1929. Buffalo, New York. A beautiful July day, the kind one waits for through the long, cold winters. Sadie Feldstein, née Cohen, looks out her window at the unexpected sight of her brother, Irving. His news is even more unexpected, and unsettling: their elder sister, Goldie, has vanished without a trace.
With Goldie's disappearance as the catalyst, The First Desire takes us deep into the life of the Cohen family and an American city, from the Great Depression to the years immediately following World War II. The story of the Cohens is seamlessly told from the various perspectives of siblings Sadie, Jo, Goldie, and Irvingeach of whose worlds is upended over the course of the novel, the smooth veneer of their lives giving way to the vulnerabilities and secrets they've managed to keep hiddenand through the eyes of Lillian, the beautiful woman their father, Abe, took as a lover as his wife was dying. But while Abe's affair with Lillian stuns his children, they are even more shocked by his cold anger in the wake of Goldie's disappearance.
The First Desire is a book of great emotional power that brings to life the weave of love, grief, tradition, and desire that binds a family together, even through the tumultuous times that threaten to tear it apart.
Janet Maslin - The New York Times
Both lovely and heartbreaking in its vision of family ties at their most inevitable. She has on this earth one mother, the book says of Lillian and her punishing parent, a mother she wishes to forget, whose love is the color of bruises and who will, if you ignore her, haunt you into the next world. Ms. Reisman's power to haunt does not stretch quite that far, but it is formidable. It extends from the anxiety and uncertainty of loss, through the everyday wear and tear of family friction, to the reaffirmation of coming home.
A superb new writer . . . Reisman, whose sensually charged, often outright stunning style strongly evokes Virginia Woolf … proves herself a rare master of internal drama, able to isolate the moment that effects a sea change within a lifetime of compromise.
Reisman writes with beauty and precise imagery; she describes one character's personality as carp under ice, nibbling ancient disappointments. This realism, subtly laced with tenderness and compassion, distinguishes a novel whose addictive embrace continues after the last page has been turned.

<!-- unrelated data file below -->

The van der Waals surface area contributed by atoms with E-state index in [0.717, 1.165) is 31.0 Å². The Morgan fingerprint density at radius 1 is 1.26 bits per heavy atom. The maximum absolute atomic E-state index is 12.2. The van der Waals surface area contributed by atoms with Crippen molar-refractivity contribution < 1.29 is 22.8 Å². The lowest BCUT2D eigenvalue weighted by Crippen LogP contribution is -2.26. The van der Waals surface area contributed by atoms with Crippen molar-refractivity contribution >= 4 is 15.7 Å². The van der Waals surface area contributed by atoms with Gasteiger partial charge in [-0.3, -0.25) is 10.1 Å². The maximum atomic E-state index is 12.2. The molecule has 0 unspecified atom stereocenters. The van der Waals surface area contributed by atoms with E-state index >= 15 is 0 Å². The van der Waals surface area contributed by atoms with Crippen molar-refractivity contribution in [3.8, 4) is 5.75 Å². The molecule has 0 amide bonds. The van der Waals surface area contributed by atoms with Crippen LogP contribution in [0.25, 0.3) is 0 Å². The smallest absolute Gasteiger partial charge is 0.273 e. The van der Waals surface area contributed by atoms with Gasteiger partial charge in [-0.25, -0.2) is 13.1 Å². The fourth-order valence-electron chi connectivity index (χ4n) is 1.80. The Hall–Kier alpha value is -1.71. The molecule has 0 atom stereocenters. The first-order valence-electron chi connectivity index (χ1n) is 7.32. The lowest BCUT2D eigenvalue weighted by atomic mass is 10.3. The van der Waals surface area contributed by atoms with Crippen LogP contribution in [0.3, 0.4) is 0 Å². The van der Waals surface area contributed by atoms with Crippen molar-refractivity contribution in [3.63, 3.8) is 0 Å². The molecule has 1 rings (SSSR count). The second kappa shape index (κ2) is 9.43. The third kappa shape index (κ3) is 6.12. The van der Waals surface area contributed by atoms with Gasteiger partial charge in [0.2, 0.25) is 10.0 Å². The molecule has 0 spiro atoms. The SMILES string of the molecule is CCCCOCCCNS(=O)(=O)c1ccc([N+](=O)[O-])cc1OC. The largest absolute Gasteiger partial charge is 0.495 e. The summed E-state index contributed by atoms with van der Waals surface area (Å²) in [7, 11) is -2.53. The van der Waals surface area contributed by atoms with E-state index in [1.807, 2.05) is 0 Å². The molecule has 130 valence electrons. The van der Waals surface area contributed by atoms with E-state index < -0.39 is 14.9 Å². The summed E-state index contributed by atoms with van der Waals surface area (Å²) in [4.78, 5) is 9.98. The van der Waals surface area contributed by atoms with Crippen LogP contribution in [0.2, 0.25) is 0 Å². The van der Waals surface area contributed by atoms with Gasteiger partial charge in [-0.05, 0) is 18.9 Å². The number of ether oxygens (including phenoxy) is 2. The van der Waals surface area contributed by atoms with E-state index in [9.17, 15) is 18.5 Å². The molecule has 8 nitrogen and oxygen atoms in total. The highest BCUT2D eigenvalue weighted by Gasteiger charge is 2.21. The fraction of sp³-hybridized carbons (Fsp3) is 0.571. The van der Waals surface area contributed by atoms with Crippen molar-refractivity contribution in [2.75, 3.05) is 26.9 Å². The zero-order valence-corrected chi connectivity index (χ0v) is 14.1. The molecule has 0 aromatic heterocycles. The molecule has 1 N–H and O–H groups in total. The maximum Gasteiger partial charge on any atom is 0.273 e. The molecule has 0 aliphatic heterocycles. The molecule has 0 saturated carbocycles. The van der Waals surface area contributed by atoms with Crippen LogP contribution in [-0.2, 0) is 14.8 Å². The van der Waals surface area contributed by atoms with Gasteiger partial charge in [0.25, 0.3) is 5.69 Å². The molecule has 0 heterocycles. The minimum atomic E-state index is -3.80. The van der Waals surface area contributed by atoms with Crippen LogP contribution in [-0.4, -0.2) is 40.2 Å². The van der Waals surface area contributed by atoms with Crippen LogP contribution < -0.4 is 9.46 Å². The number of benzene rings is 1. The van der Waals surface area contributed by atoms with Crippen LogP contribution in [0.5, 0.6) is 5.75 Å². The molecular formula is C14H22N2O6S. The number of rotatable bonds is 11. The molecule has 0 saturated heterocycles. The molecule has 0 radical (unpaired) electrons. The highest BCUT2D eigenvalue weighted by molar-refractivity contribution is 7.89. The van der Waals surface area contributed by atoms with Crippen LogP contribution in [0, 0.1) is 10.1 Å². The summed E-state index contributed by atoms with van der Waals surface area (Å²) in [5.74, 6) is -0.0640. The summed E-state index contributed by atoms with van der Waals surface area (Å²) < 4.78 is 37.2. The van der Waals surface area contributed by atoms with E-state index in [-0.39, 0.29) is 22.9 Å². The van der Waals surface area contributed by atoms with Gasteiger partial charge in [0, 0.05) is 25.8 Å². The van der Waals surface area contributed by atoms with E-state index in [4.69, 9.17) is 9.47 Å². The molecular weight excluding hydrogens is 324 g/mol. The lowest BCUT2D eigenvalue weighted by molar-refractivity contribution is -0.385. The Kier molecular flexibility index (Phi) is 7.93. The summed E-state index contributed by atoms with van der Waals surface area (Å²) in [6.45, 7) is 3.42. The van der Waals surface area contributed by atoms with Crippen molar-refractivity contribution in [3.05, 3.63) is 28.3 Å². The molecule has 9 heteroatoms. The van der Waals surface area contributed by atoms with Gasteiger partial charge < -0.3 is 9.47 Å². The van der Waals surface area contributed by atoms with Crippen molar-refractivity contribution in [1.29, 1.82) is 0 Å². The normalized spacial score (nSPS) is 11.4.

[A] grimly purposeful tale, where the fog of seething resentments (Niagara is a recurring symbol) can't entirely obscure sporadic gleams of familial love. Beneath the sepia tint, fully imagined lives.
Reisman writes beautifully, a prose of restraint and grace. The achievement of this novel is that you are completely inside it from the moment you begin . . . This is a story that has the shape of life as it is truly lived.
Ann-Marie MacDonald, author of Fall on Your Knees and The Way the Crow Flies
This is a stealth novel. The characters creep up on you, and before you know it you are inhabiting their world, attuned to intimate details, desires and desperate measures invisible to outside eyes. A lovely read.
Julia Glass, author of Three Junes
Nancy Reisman's first novel is an exquisitely detailed tapestry depicting a small era in the life of one family. How beautifully she writes about the subtle dramas that roil for decades among parents and siblings, about the ways in which the commitment of kinship can make people deeply, unavoidably intimate yet often just as blind to one another's vices, failings, and secret desires. It is a book written with the wisdom bestowed by heartbreak and the complex poetry of truth.
Ann Patchett, author of Bel Canto
Nancy Reisman has written a book in which the sentences are so lush, the characters are so vivid, and the story is so compelling, I felt I had stepped inside the world she created and had taken up residence. I want to tell you how much I loved it there. The First Desire is not a book to be merely read. It is a book to be lived.
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